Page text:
New Revised Standard Version Updated Edition
11 A shoot shall come out from the stump of Jesse, and a branch shall grow out of his roots. 2 The spirit of the Lord shall rest on him, the spirit of wisdom and understanding, the spirit of counsel and might, the spirit of knowledge and the fear of the Lord. 3 His delight shall be in the fear of the Lord.
He shall not judge by what his eyes see or decide by what his ears hear, 4 but with righteousness he shall judge for the poor and decide with equity for the oppressed of the earth; he shall strike the earth with the rod of his mouth, and with the breath of his lips he shall kill the wicked. 5 Righteousness shall be the belt around his waist and faithfulness the belt around his loins.
6 The wolf shall live with the lamb; the leopard shall lie down with the kid; the calf and the lion will feed together, and a little child shall lead them. 7 The cow and the bear shall graze; their young shall lie down together; and the lion shall eat straw like the ox. 8 The nursing child shall play over the hole of the asp, and the weaned child shall put its hand on the adder’s den. 9 They will not hurt or destroy on all my holy mountain, for the earth will be full of the knowledge of the Lord as the waters cover the sea.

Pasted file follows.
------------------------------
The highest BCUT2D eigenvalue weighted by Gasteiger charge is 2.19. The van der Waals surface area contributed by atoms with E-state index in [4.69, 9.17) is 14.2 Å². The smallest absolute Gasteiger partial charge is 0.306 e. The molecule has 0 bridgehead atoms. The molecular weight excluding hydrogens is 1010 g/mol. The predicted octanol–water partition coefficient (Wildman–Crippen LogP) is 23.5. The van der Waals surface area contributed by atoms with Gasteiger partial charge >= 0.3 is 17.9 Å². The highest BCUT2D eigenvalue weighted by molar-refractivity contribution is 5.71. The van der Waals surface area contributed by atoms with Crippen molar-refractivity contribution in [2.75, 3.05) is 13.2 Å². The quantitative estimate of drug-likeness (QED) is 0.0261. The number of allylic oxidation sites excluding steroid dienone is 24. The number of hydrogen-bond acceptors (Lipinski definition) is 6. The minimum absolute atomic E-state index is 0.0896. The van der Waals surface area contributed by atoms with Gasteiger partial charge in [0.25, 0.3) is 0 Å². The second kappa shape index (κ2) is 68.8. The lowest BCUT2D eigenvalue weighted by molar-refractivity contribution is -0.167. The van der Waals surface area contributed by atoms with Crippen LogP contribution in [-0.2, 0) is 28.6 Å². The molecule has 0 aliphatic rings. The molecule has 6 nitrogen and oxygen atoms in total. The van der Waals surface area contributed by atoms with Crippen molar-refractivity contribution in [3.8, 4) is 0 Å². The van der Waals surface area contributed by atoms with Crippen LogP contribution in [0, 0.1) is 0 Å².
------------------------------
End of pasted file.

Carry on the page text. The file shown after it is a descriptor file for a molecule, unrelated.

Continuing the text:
10 On that day the root of Jesse shall stand as a signal to the peoples; the nations shall inquire of him, and his dwelling shall be glorious.
One of the most well-known scripture passages about love is 1 Corinthians 13. The words are so poignant that it is often read at weddings as a reminder to the couple and the congregation of the attributes exemplified by love
Love is patient; love is kind; love is not envious or boastful or arrogant or rude. It does not insist on its own way; it is not irritable; it keeps no record of wrongs; it does not rejoice in wrongdoing but rejoices in the truth. It bears all things, believes all things, hopes all things, endures all things.
The text promises us that love never ends. God’s love never ends. All that we think important as expressions of our relationships and our faith will cease when God’s love is fully expressed at some point in the future.
Love is the foundation of life. Advent brings us again to this truth. God’s love is the source of hope, peace, and joy. That love is most fully expressed in God’s gift of Jesus, the Savior of the world.
Today’s iconic text from Isaiah is one of the most familiar of the Advent readings. Although usually read on the first Sunday of Advent, I chose it for today because I think it embodies the impact of God’s love in the world today and what the full expression of love will look like when Christ returns. You might think of this passage as the ongoing chorus of Christmas that we hear year after year to remind us of and imprint upon us of who the Savior of the world is; his root.